OTTAWA — International law does not require Canada to give citizenship to babies born on its soil, the federal government is telling the Supreme Court — an argument that could inadvertently bolster a recent Conservative party resolution aimed at stemming so-called birth tourism.
Canada is one of fewer than three dozen countries that follow the practice of citizenship based on birthplace and some — including Australia and Britain — have modified or ended automatic birthright in recent years, the government says in a case that will determine whether the Toronto-born sons of Russian spies are Canadian citizens.
“Indeed, no European countries, for example, grant an unqualified automatic citizenship by birth and they have no obligation to do so,” the federal submission says.
“Only 34 countries grant the automatic acquisition of citizenship through birthplace regardless of parents’ nationality or status. This practice is not consistent and uniform enough to ground a rule of customary international law.”
The federal Liberals adopted a decidedly different tone recently after the Conservatives passed a policy resolution calling on the government to enact legislation to end birthright citizenship “unless one of the parents of the child born in Canada is a Canadian citizen or permanent resident of Canada.”
Conservative Leader Andrew Scheer says one of the goals is to end the practice of women coming to Canada simply to give birth to a child that will automatically attain Canadian citizenship.
Refugee and human rights advocates have objected, saying there is no evidence of a birth tourism problem to solve and that the Conservative policy would open the door to stateless children being born in Canada.
Mathieu Genest, a spokesman for Immigration Minister Ahmed Hussen, said following passage of the resolution that it’s a “shame to see the Conservatives going back down the path established by the Harper government, which seeks to strip away the citizenship of people who have only ever known Canada as a home.”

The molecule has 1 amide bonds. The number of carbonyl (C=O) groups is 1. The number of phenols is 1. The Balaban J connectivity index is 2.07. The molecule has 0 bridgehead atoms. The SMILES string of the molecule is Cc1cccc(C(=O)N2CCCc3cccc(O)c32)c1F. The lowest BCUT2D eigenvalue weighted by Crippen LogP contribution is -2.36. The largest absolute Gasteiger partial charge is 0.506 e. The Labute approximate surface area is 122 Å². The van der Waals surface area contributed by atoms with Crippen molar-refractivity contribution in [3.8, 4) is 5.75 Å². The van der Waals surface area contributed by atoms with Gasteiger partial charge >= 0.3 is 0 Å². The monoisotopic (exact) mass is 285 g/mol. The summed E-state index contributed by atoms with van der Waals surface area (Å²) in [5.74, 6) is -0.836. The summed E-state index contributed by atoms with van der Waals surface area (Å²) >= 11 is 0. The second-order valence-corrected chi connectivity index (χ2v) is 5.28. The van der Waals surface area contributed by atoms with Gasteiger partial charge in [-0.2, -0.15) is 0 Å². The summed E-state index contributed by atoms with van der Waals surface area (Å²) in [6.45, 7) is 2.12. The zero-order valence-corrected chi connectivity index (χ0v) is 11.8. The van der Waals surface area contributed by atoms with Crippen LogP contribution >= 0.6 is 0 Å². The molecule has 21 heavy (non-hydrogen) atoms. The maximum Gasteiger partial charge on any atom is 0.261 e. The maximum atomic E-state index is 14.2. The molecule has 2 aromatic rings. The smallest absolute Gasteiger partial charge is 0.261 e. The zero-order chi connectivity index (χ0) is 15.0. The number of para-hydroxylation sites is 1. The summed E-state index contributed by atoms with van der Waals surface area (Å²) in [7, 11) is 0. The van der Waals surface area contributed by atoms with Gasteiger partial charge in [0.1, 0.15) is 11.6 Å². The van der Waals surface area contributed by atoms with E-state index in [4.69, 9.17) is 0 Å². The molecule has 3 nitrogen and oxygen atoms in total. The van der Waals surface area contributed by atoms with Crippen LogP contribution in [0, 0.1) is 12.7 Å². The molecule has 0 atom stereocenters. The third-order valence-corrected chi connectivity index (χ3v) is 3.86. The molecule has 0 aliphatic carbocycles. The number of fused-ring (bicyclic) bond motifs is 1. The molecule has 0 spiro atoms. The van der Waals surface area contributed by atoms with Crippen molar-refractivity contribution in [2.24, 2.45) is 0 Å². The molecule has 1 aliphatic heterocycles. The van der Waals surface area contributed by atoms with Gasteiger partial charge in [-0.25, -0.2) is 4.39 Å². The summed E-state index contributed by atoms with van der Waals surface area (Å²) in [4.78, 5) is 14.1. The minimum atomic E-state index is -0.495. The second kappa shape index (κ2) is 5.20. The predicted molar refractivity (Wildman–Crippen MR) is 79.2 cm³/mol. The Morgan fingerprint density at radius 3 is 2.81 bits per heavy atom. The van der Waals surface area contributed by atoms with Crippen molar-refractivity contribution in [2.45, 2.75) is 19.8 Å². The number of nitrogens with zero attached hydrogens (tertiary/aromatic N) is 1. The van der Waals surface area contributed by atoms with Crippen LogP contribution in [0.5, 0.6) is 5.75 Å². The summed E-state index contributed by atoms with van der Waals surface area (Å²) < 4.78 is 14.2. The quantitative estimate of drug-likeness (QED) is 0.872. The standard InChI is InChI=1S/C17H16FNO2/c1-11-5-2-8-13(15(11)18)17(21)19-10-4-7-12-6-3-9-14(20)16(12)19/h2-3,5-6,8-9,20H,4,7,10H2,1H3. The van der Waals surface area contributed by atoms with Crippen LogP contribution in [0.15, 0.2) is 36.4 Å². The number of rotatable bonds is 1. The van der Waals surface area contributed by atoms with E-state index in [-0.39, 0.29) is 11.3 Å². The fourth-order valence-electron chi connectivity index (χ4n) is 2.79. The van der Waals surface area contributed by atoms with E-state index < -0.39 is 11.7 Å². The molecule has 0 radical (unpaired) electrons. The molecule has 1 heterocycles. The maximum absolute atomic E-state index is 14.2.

Justin Trudeau’s principal secretary, Gerald Butts, called the Conservative policy “a deeply wrong and disturbing idea.”
However, the federal submission to the Supreme Court strongly suggests the notion of automatic birthright is not carved in legal stone.
It notes even those states that have chosen to grant citizenship to children born on their soil are not prohibited from applying exceptions. “A review of citizenship entitlements in various countries reveals a multitude of variations and restrictions on automatic citizenship by birth.”
Federal lawyers play down the concept of automatic citizenship in laying out the reasons the government believes Alexander and Timothy Vavilov — the offspring of Russian intelligence agents — should not be recognized as Canadian citizens, even though they were born in Ontario. The Supreme Court will hear oral arguments in December.
“In short, nothing in international law requires Canada to bestow citizenship on the basis of birth, much less to give citizenship to children born to parents in the service of a foreign government,” the written federal submission says.
Two years ago, the government took a rosier view of the concept in a formal response to a petition against birthright citizenship sponsored by Conservative MP Alice Wong.
John McCallum, immigration minister at the time, pointed out that the United States and Mexico, as well as a number of other countries in the Americas, such as Brazil and Argentina, provide citizenship based on birthplace.
“While there may be instances of expectant mothers who are foreign nationals who travel to Canada to give birth, requiring that a parent be a citizen or permanent resident in order for their child to acquire citizenship through birth in Canada would represent a significant change to how Canadian citizenship is acquired,” McCallum added.
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Jim Bronskill , The Canadian Press